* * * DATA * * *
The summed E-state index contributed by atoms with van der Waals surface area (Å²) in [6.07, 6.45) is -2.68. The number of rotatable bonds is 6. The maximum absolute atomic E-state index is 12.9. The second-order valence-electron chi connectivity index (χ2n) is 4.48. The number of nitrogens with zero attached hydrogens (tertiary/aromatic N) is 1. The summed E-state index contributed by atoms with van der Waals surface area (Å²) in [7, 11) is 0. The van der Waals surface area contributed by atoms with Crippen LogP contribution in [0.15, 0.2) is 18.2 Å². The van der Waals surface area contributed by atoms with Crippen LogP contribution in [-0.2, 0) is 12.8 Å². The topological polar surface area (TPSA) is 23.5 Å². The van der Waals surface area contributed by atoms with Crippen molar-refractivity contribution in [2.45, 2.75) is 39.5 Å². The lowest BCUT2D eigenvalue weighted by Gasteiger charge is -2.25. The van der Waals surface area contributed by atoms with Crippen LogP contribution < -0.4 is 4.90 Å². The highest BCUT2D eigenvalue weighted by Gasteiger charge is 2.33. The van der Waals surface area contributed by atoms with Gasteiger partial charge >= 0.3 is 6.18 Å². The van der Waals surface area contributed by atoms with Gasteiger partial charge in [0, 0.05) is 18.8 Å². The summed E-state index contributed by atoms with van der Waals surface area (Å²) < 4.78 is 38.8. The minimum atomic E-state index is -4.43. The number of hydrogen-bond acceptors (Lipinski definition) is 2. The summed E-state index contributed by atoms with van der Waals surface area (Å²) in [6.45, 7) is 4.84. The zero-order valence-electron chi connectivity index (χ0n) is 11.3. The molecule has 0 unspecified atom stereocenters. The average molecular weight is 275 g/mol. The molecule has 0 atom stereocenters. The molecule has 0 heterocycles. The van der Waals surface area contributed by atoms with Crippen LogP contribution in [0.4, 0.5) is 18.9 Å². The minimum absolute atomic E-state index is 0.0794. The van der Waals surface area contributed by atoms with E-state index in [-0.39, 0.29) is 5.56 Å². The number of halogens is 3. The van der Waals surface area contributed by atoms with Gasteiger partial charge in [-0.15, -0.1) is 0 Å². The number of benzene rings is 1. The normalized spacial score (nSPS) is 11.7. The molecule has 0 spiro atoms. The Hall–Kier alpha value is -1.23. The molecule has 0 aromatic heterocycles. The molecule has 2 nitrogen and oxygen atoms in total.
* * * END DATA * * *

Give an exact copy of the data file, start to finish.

The summed E-state index contributed by atoms with van der Waals surface area (Å²) in [6.07, 6.45) is -2.68. The number of rotatable bonds is 6. The maximum absolute atomic E-state index is 12.9. The second-order valence-electron chi connectivity index (χ2n) is 4.48. The number of nitrogens with zero attached hydrogens (tertiary/aromatic N) is 1. The summed E-state index contributed by atoms with van der Waals surface area (Å²) in [7, 11) is 0. The van der Waals surface area contributed by atoms with Crippen LogP contribution in [0.15, 0.2) is 18.2 Å². The van der Waals surface area contributed by atoms with Crippen LogP contribution in [-0.2, 0) is 12.8 Å². The topological polar surface area (TPSA) is 23.5 Å². The van der Waals surface area contributed by atoms with Crippen molar-refractivity contribution in [2.45, 2.75) is 39.5 Å². The lowest BCUT2D eigenvalue weighted by Gasteiger charge is -2.25. The van der Waals surface area contributed by atoms with Crippen LogP contribution < -0.4 is 4.90 Å². The highest BCUT2D eigenvalue weighted by Gasteiger charge is 2.33. The van der Waals surface area contributed by atoms with Gasteiger partial charge >= 0.3 is 6.18 Å². The van der Waals surface area contributed by atoms with Gasteiger partial charge in [0, 0.05) is 18.8 Å². The summed E-state index contributed by atoms with van der Waals surface area (Å²) < 4.78 is 38.8. The minimum atomic E-state index is -4.43. The number of hydrogen-bond acceptors (Lipinski definition) is 2. The summed E-state index contributed by atoms with van der Waals surface area (Å²) in [6.45, 7) is 4.84. The zero-order valence-electron chi connectivity index (χ0n) is 11.3. The molecule has 0 unspecified atom stereocenters. The average molecular weight is 275 g/mol. The molecule has 0 atom stereocenters. The molecule has 0 heterocycles. The van der Waals surface area contributed by atoms with Crippen LogP contribution in [0.4, 0.5) is 18.9 Å². The minimum absolute atomic E-state index is 0.0794. The van der Waals surface area contributed by atoms with E-state index in [-0.39, 0.29) is 5.56 Å². The number of halogens is 3. The van der Waals surface area contributed by atoms with Gasteiger partial charge in [-0.15, -0.1) is 0 Å². The number of benzene rings is 1. The normalized spacial score (nSPS) is 11.7. The molecule has 0 spiro atoms. The Hall–Kier alpha value is -1.23. The molecule has 0 aromatic heterocycles. The molecule has 2 nitrogen and oxygen atoms in total.